September 13th, 2008


Movies and a lack of social skills

I belong to a few organizations that hold movie screenings in order to "spread the love" and create some buzz. It's possible the buzz will be negative, but last week's movies were all winners:

"Tyler Perry's The Family That Preys" - I'd never seen any of Perry's work, but could not pass up a Moving Image-provided opportunity to attend the New York premiere of his latest. We were relegated to the far right side of the big theater at AMC Lincoln Square, but other than not being able to see the cast members in attendance, it was fine. Warrington Hudlin interviewed Tyler Perry first, and then we watched the movie, a drama of families, race, and corporate intrigue. Good storytelling.

"Burn After Reading" - I'm not a huge Coen Brothers fan, but when IFP offered this, of course I went. The theater was packed, and I'm not sure everyone got in. I really liked the movie, a sort of tongue-in-cheek spy thriller with interconnecting characters and plotlines (and some violence). The presence of George Clooney and Tilda Swinton echoed "Michael Clayton," and Frances McDormand and Brad Pitt were priceless as dim gym trainers. Great acting all around. My new favorite Coen Brothers movie. (Quibble: John Malkovitch is supposed to be Princeton '73 which worked fine for him, but his classmates looked way too old.)

"Ghost Town" - I RSVP'd through the TV org. for me and 2 guests, and never got a confirmation, but AOL status said my e-mail was opened so I figured it was OK. But when the organizer came down the line, she told me it was not OK and that she'd informed me I was on the waiting list. I never got this e-mail (nope, not in the spam folder). We were pulled from the line to wait with others in the same boat. Some guys checking in another group said they'd see if they had room when they were done. So it looked promising, and indeed we all got in. In the future, I'll have to make sure to reconfirm.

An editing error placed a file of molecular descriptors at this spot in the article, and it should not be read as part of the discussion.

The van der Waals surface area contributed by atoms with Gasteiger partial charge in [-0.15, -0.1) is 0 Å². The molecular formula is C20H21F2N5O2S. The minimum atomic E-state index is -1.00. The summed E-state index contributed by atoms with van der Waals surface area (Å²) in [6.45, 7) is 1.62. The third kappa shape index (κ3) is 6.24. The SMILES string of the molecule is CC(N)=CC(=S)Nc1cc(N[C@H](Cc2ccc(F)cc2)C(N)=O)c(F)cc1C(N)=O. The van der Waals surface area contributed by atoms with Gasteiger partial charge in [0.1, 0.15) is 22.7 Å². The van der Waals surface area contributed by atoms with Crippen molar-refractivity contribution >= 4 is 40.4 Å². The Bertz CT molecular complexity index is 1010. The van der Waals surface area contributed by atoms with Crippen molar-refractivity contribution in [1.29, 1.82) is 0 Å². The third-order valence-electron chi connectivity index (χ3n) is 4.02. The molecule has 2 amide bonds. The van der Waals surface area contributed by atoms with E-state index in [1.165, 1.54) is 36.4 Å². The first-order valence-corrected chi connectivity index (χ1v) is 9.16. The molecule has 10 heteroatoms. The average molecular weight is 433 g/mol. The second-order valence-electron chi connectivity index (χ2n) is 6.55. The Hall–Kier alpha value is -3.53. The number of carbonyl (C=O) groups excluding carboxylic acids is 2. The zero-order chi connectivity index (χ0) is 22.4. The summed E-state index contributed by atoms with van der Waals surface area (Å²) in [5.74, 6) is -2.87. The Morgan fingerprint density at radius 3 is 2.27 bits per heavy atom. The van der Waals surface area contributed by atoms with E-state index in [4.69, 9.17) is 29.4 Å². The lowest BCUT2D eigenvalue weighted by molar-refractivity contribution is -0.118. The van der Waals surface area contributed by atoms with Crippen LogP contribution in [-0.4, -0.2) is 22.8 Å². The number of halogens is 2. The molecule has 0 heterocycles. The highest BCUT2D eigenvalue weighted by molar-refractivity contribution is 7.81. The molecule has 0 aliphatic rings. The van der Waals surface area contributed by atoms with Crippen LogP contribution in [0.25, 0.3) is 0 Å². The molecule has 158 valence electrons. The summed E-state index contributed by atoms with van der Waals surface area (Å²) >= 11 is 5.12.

The movie was cute, with ghosts (reminiscent of "Truly, Madly, Deeply") and romance and Ricky Gervais as an ornery dentist I could not buy as a love interest.

"Towelhead" - Even though this showing at Tribeca Cinemas was probably just for IFP, I wanted to get there early. However, the subway was delayed and I ran in at 6:20, only to find there was a reception first and the movie was not until 7:30. Ack! A few people were familiar from past screenings, but I really didn't know anyone, didn't feel like socializing, and don't drink. I just wanted to see the movie. So I settled in at a banquette along the window, reading magazines and solving Enigma until it got too dark to see. There were platters (veggies?) but I didn't want to get up and then lose my seat. There was no clock, so after a suitable interval I went to the ladies room (and found it was 7:15), asked the guy what theater we were in (the larger one), and went there, finding several people waiting (including the lady who always does crosswords), and many seats already saved. So I could have avoided social awkwardness and sat in the theater.

The movie was written and directed by Alan Ball, and had some of the creepy suburban vibe of his "American Beauty." This coming-of-age story of a 13-year-old Lebanese-American girl was highly disturbing at times (I wished they'd made her 15, which still would have been disturbing. The actress was actually 18 at the time), and occasionally funny. Very strong acting. Ball, the two young stars, and the actor who played the father did a Q&A afterward. The best part of these Q&A's is not so much the content, but the excitement of seeing people live in front of you who you just saw onscreen.

More lack of social skills

My distant cousin the family historian had a cocktail party at the Yale Club, in honor of his sister visiting from Vancouver (and both their book releases). Both are in their 70s and I don't know them that well, much less their friends and family from the other side.

I couldn't cling to the hosts the whole time, and quickly learned I'm terrible at cocktail party chatter. I stood there uselessly next to my cousin's friends in the travel business. I'm not only not in the travel business, but I don't even like to travel. I then stood by the bar drinking water and eating hors d'oeuvres (only managed to get 1 Brie puff), and wondered if I should leave.

Then rescue came, as my cousin brought over his classmate and wife, who had seen and loved "Wordplay" (and had recognized me immediately). They read the Rex Parker blog, but had not heard of "IOUSA." Talking to them and a few others took care of the rest of the night. Whew.